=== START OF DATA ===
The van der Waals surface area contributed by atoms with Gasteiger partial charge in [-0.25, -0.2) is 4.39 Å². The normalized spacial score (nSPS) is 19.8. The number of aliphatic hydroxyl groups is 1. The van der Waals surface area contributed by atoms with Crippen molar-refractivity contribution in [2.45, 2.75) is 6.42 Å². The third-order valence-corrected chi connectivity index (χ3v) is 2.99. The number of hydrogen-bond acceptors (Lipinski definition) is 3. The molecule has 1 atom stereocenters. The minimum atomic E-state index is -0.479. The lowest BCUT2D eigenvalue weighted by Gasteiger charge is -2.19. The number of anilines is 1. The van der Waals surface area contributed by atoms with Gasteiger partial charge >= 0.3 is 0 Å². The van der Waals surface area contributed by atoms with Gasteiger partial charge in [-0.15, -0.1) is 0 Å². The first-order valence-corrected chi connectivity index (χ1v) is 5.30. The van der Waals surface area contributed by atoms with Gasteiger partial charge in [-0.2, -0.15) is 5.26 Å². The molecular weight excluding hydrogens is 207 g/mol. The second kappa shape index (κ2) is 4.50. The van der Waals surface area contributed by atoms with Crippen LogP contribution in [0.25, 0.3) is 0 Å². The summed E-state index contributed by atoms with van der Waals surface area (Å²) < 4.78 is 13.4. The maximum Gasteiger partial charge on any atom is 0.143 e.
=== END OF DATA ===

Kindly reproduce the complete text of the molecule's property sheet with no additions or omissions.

The van der Waals surface area contributed by atoms with Gasteiger partial charge in [-0.25, -0.2) is 4.39 Å². The normalized spacial score (nSPS) is 19.8. The number of aliphatic hydroxyl groups is 1. The van der Waals surface area contributed by atoms with Crippen molar-refractivity contribution in [2.45, 2.75) is 6.42 Å². The third-order valence-corrected chi connectivity index (χ3v) is 2.99. The number of hydrogen-bond acceptors (Lipinski definition) is 3. The molecule has 1 atom stereocenters. The minimum atomic E-state index is -0.479. The lowest BCUT2D eigenvalue weighted by Gasteiger charge is -2.19. The number of anilines is 1. The van der Waals surface area contributed by atoms with Gasteiger partial charge >= 0.3 is 0 Å². The van der Waals surface area contributed by atoms with Gasteiger partial charge in [-0.15, -0.1) is 0 Å². The first-order valence-corrected chi connectivity index (χ1v) is 5.30. The van der Waals surface area contributed by atoms with Gasteiger partial charge in [-0.2, -0.15) is 5.26 Å². The molecular weight excluding hydrogens is 207 g/mol. The second kappa shape index (κ2) is 4.50. The van der Waals surface area contributed by atoms with Crippen LogP contribution in [0.25, 0.3) is 0 Å². The summed E-state index contributed by atoms with van der Waals surface area (Å²) < 4.78 is 13.4. The maximum Gasteiger partial charge on any atom is 0.143 e.